The Columbia press. (Astoria, Or.) 1949-current, May 22, 2020, Page 3, Image 3

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    T he C olumbia P ress
May 22, 2020
Utility customers to get credits
Thanks: Show
for hard jobs
Continued from Page 1
ficers nationwide die every
year in the line of duty.
“I have never heard anyone
say they entered law enforce-
ment to make lots of money,”
Warrenton Police Chief Matt
Workman said. “It’s strange
that ‘risking your life’ is al-
ways very low on the list of
things officers think about or
that worry them. Only a cer-
tain type of person can enter
a profession where you may
be giving your life to protect
someone else, even a strang-
As with many police offi-
cers, law enforcement is in
Workman’s blood. His grand-
father was a police officer in
his Nebraska hometown and
his daughter, Bethany, joined
the Seaside Police Depart-
ment in 2016.
Several individuals and
businesses, including Costco
and Lum’s Auto Center, have
used this month to thank lo-
cal officers and firefighters
for all they do by delivering
treats, artwork and thank-
you cards to the stations.
“The best way to thank of-
ficers is to just tell them so,”
Workman said. “If an officer
does something special or
over and above their duties,
write a letter or send an email
to the chief.”
Workman ensures the notes
are put in the officer’s per-
sonnel file and used during
their annual evaluations.
“Many people ask if they
can buy a gift or give an of-
ficer something, but their
thanks is all we need and
many times all we can accept
given Oregon’s ethics laws,”
he said. “We appreciate our
citizens and we it makes us
feel good when we are told so
as well.”
Peggy Yingst
A military hovercraft unloads supplies on Sunset Beach while
emergency volunteers and curious residents watch.
Hovercraft story wins regional award
Last year’s story about an
drill that brought a military
hovercraft to Sunset Beach
received a first-place award
for The Columbia Press in
the technology writing cate-
gory for small newspapers in
the Northwest Excellence in
Journalism competition.
The awards, which were an-
nounced Monday night, are
sponsored by the Society of
Professional Journalists and
included newspapers from
Oregon, Washington, Alaska,
Idaho and Montana.
Sisters Cindy Yingst and
Peggy Yingst covered and
wrote the story, accompanied
by photos from Peggy Yingst
and Mark Wickham.
The Astorian’s Edward
Stratton won a first-place
award in the comprehensive
coverage category for small
newspapers for his yearlong
coverage of changes at the
Port of Astoria. Hailey Hoff-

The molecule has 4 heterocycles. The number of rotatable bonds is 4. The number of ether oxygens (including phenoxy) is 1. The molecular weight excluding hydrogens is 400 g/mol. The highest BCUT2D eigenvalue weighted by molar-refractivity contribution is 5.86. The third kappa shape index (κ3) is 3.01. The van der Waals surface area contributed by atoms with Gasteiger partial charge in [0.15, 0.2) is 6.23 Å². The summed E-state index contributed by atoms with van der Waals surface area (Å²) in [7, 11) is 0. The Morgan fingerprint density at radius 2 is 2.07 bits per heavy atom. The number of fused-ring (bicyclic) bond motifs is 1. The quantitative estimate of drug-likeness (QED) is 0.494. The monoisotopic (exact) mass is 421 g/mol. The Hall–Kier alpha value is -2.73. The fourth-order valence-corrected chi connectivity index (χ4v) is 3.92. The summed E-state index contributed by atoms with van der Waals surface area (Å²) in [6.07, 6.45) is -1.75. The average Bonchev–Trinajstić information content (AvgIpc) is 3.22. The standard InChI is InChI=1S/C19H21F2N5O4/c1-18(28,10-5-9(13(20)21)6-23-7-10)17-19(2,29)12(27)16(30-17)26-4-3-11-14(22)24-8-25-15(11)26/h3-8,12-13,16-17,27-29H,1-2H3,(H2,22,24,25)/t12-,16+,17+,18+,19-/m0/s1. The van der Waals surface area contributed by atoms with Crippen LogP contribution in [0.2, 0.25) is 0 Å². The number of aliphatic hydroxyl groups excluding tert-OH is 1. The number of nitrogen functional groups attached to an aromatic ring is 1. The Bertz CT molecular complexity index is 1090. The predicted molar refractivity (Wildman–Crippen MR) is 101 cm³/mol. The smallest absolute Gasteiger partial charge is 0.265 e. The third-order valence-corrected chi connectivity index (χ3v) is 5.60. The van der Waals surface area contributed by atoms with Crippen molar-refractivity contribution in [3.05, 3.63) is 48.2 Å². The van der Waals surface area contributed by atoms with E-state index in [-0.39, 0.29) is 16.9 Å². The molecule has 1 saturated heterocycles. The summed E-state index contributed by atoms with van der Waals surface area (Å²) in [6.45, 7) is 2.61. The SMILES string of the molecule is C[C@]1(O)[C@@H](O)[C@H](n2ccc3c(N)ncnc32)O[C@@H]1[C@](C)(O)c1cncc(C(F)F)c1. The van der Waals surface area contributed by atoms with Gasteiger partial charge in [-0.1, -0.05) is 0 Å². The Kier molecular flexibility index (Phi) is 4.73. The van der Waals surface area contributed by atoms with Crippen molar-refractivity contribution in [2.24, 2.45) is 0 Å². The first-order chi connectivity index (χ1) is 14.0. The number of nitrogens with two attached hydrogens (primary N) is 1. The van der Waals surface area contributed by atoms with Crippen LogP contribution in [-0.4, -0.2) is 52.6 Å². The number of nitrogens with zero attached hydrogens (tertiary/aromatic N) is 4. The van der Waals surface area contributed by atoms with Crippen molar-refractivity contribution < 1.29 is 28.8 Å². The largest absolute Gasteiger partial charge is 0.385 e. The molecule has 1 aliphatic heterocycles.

man was a runner up in the
spot news photography cate-
Ad campaign aims to spur state pride
Keep Oregon Green is
launching a new wildfire pre-
vention campaign and releas-
ing four new public service
announcements to help raise
The announcements feature
movie, television and voice
actor Sam Elliott, who is the
official voice of Smokey Bear.
Each announcement encour-
ages residents and tourists to
practice basic wildfire safety
while enjoying the outdoors.
Elliott has a home in Or-
egon and has experienced
fire firsthand near his other
home in California.
Pride in Oregon is the driv-
ing force behind Keep Ore-
gon Green’s campaign and
new website. It’s hoped stun-
ning campaign photos of Or-
egon’s iconic landscapes will
encourage everyone to pro-
tect the state’s scenic recre-
ation areas.
The new campaign artwork,
PSAs, and additional wildfire
safety tips can be found at and on
its various social media plat-
NW Natural customers can
expect a credit on their June
Credits returned to Oregon
customers this year are a re-
cord $17 million.
The average residential
customer will see a credit of
$16.88, about 30 percent of an
average monthly bill. The av-
erage small commercial cus-
tomer will see a credit of $77.
“Our customers’ natural
gas bills are about 40 per-
cent lower than they were
15 years ago,” NW Natural
President David H. Anderson
said. “During such a chal-
lenging time for so many due
to COVID-19, we’re especial-
ly pleased to share these cost
During the past 16 years,
NW Natural has issued nearly
$160 million in bill credits to
Oregon customers.
The credits result from ser-
vices provided at the com-
pany’s underground natural
gas storage facility in Mist, as
well as from pipeline capacity
management, Anderson said.